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When my partner needs therapy intervention

Therapy Intervention is All About Relationships

Therapy is truly beneficial for your mental health. To ensure that you receive the most benefits out of a therapy session, you must consider the relationship you have with your therapist.

 It may be that your care partner will need physical, occupational or speech therapy as part of an intervention to improve and maintain the quality of life for the both of you. While you may only visit your physician occasionally, therapy sessions usually go for many visits over a period of time.

The start of a great relationship with your therapist and ongoing treatment throughout the program requires good communication.  To achieve greater results, here are 5 tips that will help to make this intervention a most effective experience for you and your care partner.


Coming prepared is a great way to begin the process. So before you attend your first visit, make a list of relevant questions and concerns. Consider carrying a small notebook that contains questions/comments you may have. It can also be used to bring up changes as the program progresses.  It is so easy to get home and say, “I can’t believe I forgot to share that information!”


There is no need to shy away from asking questions. Therapists appreciate questions as they know that a client-centered plan works best for everyone.  For example, “What activities should we be doing between clinic visits?” Again, write down those questions in your therapy notebook as you think of them (recording the answers is also a good idea).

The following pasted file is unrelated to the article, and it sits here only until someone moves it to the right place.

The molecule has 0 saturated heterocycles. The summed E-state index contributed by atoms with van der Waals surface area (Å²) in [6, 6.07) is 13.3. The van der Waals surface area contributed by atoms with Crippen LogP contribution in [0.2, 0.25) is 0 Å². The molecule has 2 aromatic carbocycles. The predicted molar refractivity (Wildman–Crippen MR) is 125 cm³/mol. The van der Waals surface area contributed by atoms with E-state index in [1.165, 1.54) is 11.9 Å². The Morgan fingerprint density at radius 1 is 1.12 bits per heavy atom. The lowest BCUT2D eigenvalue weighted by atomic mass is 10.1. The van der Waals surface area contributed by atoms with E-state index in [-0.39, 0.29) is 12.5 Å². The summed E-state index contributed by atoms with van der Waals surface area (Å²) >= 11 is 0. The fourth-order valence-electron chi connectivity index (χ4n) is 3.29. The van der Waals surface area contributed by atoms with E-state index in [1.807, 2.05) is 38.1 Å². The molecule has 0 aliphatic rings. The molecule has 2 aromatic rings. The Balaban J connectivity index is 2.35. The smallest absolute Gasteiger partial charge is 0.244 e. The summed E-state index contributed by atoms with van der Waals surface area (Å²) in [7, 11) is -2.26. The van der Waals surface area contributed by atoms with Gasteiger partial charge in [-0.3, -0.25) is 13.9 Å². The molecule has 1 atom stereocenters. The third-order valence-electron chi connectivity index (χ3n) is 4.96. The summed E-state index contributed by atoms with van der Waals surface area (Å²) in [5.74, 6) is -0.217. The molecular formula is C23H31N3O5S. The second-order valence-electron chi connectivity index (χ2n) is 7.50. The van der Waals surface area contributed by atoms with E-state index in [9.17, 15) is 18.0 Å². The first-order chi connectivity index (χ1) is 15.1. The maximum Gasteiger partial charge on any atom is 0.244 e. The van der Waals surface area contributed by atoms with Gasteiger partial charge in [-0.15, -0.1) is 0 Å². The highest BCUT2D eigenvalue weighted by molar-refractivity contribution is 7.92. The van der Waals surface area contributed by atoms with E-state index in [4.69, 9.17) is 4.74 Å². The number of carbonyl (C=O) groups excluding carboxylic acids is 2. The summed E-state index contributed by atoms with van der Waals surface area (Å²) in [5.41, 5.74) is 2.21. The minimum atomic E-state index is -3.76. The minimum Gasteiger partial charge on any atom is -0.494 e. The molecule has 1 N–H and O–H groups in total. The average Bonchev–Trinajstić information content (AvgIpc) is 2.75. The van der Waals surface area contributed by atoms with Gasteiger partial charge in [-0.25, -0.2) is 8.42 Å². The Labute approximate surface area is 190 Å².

This isn’t the dentist’s office. You don’t have to bend the truth about your flossing routine and you don’t need to bend the truth about following through with the home program.  Share with your therapist if the program does not seem to be working as well as you had hoped or that your care partner was not as cooperative in following the recommendations. Hey, it happens.


Successful therapy outcomes are based on a shared team approach.  During the initial evaluation the therapist will have asked you, “Why are you here? What do you want to achieve when the sessions are completed?” Successful outcomes are much more likely to occur when solutions are worked on together.


When the therapy sessions come to an end, the therapist will have provided a home program in order to maintain or continue to improve the activities specific to your lifestyle. “If you don’t use it, you lose it” are true words.  It may be that your therapist can recommend additional programs within the community your care partner can utilize.  And remember, if you see a decline, you can always give your therapist a call or talk to your physicians about a re-evaluation. 

For more tips on how to communicate with health professionals, please visit You can also download the Guidebook here.